Are You Engaged in Your Career

I’m in Toronto at the annual APICS International Conference and was able to attend a session with bestselling author Jason Jennings.  Jason’s presentation was excellent and included a number of insightful ideas about leadership.  One statistic jumped out to me when I heard it.

The statistic Jason quoted was that in studies, 73% of workers say they just show up to work.  They have no emotional attachment to their jobs.

This is an incredible stat.  Out of every four workers, three aren’t engaged.  They are doing their job but don’t have a true passion for their work.  This doesn’t make these employees failures or valueless.  They are making a contribution to their companies, but they are unconcerned about delivering superior results.

If you are seeking a job, you can expect a hiring managers to want candidates who have done more than just meet the minimum requirements.  They want people who will exceed expectations and go above and beyond the norm.


When we studied resumes a year ago, we found 57% of resumes either failed to include any accomplishments or listed only one or two.  The resume is the primary sales pitch that will land you an interview.  Despite this, nearly 60% of job seekers are saying they have accomplished very little in their careers that is noteworthy.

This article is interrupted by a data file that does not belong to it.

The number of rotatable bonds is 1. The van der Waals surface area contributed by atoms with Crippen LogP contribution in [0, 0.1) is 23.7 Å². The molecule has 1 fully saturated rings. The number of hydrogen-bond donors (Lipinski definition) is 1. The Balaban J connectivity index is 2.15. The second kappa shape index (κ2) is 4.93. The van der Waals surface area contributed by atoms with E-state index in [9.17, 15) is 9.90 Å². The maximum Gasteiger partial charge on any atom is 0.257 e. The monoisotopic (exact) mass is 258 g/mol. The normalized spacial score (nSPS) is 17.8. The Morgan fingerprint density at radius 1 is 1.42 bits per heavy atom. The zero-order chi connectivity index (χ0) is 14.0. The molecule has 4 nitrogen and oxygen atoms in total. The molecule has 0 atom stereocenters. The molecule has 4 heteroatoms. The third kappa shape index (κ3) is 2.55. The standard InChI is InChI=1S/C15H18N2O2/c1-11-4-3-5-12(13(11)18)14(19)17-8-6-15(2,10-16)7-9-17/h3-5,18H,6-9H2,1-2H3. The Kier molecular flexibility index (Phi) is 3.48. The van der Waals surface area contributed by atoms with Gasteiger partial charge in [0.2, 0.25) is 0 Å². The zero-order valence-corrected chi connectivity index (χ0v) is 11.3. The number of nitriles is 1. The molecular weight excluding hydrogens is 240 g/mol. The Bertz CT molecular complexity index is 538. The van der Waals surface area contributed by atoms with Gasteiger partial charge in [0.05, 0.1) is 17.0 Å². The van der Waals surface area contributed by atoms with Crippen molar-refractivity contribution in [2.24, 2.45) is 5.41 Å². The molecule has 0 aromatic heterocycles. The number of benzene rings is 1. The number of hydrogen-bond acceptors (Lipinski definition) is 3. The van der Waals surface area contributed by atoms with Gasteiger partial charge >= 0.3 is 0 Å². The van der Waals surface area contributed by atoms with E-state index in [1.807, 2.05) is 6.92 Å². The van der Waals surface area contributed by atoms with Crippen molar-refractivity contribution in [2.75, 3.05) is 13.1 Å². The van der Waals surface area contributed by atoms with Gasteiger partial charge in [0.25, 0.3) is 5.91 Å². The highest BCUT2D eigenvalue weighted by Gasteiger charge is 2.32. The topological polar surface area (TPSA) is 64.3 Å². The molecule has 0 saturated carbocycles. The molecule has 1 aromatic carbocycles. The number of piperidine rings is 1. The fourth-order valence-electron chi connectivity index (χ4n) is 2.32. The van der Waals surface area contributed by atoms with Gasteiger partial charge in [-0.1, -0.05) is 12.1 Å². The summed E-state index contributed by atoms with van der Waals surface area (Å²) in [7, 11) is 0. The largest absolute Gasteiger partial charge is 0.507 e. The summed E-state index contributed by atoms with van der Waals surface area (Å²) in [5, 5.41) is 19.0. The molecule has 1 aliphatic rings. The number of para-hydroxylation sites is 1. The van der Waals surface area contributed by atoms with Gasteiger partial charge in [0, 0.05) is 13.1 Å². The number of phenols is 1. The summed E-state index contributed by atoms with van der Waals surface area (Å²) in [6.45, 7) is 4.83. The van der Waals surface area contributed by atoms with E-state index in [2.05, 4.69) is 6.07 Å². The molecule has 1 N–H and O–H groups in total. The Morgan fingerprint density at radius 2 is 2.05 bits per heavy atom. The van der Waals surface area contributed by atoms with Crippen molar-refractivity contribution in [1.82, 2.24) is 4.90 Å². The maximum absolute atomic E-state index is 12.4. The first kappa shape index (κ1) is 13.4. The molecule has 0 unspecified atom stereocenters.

Most resumes list a ton of responsibilities.  They show what the job seeker should have done.  Listing responsibilities does not show what you did.

Roughly 40% of the resumes we studied showed 3 or more accomplishments.  Only 10% had 5 or more.  For a hiring manager looking for someone truly engaged in their career, with a passion for their job and a commitment to exceed expectations no matter what, who do you think will get hired?  Do you think it will be the 60% that have few or no accomplishments on their resume?  Or do you think the job seeker who shows a pattern of success throughout their career will garner more attention?

The answer is obvious.  Hiring managers want people who are successful and that will do more than just show up.

What You Can Do

On your resume, you need to show what you did, not what you were responsible for doing.  List accomplishments throughout your resume.  These can major accomplishments, recognized throughout the company, or they can be smaller accomplishments only recognized within your department.  The key is showing what you did beyond what is typical.

When you interview, be prepared to talk about your commitment to succeed with specific examples of what you have achieved.  In our economy, there are a lot of talented people on the job market.  The people who rise to the top will be the ones who best market their ability to deliver results.

In your career, you can be one of the 73% of people who show up, or you can be someone who is engaged and committed to their job far beyond normal.  If you choose the later, not only will your career be more successful, but your job search will be more successful as well.